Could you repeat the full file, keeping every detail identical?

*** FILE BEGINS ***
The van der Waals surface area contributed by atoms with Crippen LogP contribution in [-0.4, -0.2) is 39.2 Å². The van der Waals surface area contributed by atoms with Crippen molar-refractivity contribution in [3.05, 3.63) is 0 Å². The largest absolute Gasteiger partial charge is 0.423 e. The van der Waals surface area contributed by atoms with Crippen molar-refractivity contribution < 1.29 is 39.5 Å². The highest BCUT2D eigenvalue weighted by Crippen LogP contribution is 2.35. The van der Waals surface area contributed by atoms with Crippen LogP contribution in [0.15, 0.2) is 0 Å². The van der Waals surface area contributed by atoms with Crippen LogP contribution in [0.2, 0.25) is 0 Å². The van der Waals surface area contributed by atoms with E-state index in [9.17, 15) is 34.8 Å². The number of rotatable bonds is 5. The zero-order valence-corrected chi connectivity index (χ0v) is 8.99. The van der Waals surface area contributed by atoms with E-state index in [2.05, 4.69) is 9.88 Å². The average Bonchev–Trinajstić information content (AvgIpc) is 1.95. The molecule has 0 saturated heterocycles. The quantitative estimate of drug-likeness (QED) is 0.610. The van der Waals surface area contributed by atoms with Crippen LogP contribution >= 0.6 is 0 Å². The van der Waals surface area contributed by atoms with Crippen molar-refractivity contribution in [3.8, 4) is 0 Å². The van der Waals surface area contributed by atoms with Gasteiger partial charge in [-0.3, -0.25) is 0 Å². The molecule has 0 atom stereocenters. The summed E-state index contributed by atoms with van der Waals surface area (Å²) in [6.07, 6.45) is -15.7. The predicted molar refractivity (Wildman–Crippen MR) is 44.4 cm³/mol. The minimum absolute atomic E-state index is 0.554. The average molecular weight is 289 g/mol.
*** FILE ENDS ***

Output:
The van der Waals surface area contributed by atoms with Crippen LogP contribution in [-0.4, -0.2) is 39.2 Å². The van der Waals surface area contributed by atoms with Crippen molar-refractivity contribution in [3.05, 3.63) is 0 Å². The largest absolute Gasteiger partial charge is 0.423 e. The van der Waals surface area contributed by atoms with Crippen molar-refractivity contribution < 1.29 is 39.5 Å². The highest BCUT2D eigenvalue weighted by Crippen LogP contribution is 2.35. The van der Waals surface area contributed by atoms with Crippen LogP contribution in [0.15, 0.2) is 0 Å². The van der Waals surface area contributed by atoms with Crippen LogP contribution in [0.2, 0.25) is 0 Å². The van der Waals surface area contributed by atoms with E-state index in [9.17, 15) is 34.8 Å². The number of rotatable bonds is 5. The zero-order valence-corrected chi connectivity index (χ0v) is 8.99. The van der Waals surface area contributed by atoms with E-state index in [2.05, 4.69) is 9.88 Å². The average Bonchev–Trinajstić information content (AvgIpc) is 1.95. The molecule has 0 saturated heterocycles. The quantitative estimate of drug-likeness (QED) is 0.610. The van der Waals surface area contributed by atoms with Crippen LogP contribution >= 0.6 is 0 Å². The van der Waals surface area contributed by atoms with Crippen molar-refractivity contribution in [3.8, 4) is 0 Å². The van der Waals surface area contributed by atoms with Gasteiger partial charge in [-0.3, -0.25) is 0 Å². The molecule has 0 atom stereocenters. The summed E-state index contributed by atoms with van der Waals surface area (Å²) in [6.07, 6.45) is -15.7. The predicted molar refractivity (Wildman–Crippen MR) is 44.4 cm³/mol. The minimum absolute atomic E-state index is 0.554. The average molecular weight is 289 g/mol.